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# Ruby Language for Beginners, Part 2: Ruby Methods

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# Ruby Language for Beginners, Part 2: Ruby Methods

### We continue our series with a look at Ruby methods and variables and how developers work with these facets of the language.

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Hello!

This is a post from the Ruby Language for Beginners in 8 Parts!

• Part 1 - Ruby Characteristics and first Ruby code

• Part 2 - Ruby Methods and Variables

• Part 3 - Ruby Strings

• Part 4 - Ruby Classes, Objects, and Instances

• Part 5 - Ruby Conditionals

• Part 6 - Ruby Arrays

• Part 7 - Ruby Hashes

• Part 8 - Ruby Loops

In the today's post, we're going to look at Methods and Variables in Ruby

## Ruby Methods

Let's create the following mathematical calculation:

``````puts 1 + 2

puts 4 + 2``````

puts is a Ruby method. Actually, it's a built-in Ruby method and we can create our own Ruby methods.

We could create a calculator to add numbers by creating a method called sum, receiving 2 parameters:

``````def sum(a, b)
return a + b
end

puts sum(1, 2)

puts sum(4, 2)``````

Notice the pattern to create a Ruby method:

``````def your_method_name
# your awesome logic here!
end``````

Ruby is really smart and you don't need to use the return keyword:

``````def sum(a, b)
a + b
end``````

Ruby evaluates the last expression and returns that!

Just remember, we don't need to use parentheses when calling a method:

``````puts sum 1, 2

puts sum 4, 2``````

Let's jump into Ruby Variables!

## Ruby Variables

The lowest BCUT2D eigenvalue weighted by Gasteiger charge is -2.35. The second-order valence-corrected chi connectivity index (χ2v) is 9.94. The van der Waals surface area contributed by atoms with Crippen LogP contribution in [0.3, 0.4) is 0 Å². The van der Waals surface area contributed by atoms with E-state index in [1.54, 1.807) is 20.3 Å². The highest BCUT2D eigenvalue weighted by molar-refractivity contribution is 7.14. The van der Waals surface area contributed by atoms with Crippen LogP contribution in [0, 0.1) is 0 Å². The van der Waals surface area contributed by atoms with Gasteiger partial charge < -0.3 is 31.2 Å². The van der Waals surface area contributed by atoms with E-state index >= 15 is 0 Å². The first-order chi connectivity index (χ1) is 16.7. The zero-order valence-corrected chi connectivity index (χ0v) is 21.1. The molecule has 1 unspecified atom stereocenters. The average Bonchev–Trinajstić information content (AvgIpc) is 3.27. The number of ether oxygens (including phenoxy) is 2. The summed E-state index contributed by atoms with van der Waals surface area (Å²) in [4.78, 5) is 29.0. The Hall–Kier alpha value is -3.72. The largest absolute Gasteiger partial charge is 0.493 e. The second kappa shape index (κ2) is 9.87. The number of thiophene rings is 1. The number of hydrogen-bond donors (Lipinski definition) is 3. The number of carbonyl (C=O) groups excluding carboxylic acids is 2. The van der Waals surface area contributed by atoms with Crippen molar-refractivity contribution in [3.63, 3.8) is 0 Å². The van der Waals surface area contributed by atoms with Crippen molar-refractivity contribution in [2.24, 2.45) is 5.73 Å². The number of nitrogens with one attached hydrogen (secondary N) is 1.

We need to keep values somewhere, right?

Let's create a method to sum up 10 to a given number and then return the result:

``````def sum_by_ten number
ten = 10
sum = number + ten
return sum
end

puts sum_by_ten 5``````

As you can see, we created the variable ten to hold the value 10.

Can we change the variable in the middle of the program? Yes, we can!

``````def sum_by_five number
five = 5
sum = number + five
# changing in the middle of the game!
five = 10
puts five
return sum
end

puts sum_by_five 10``````

The output will be:

``````10
15``````

## Changing the Type of the Variable

Ruby has another important characteristic: you can change the type of the variable, even after you've initiated it.

In the previous example, we had the following Ruby code:

``````ten = 10
puts ten
ten = "My value 10"
puts ten``````

This is totally fine in Ruby!

That's it! In the next post: Part 3 - Ruby Strings we're going to look at Ruby Strings!

I hope that this will be useful to you!

Thanks!

Topics:
ruby ,ruby objects ,web app ,ruby classes ,tutorial ,beginner

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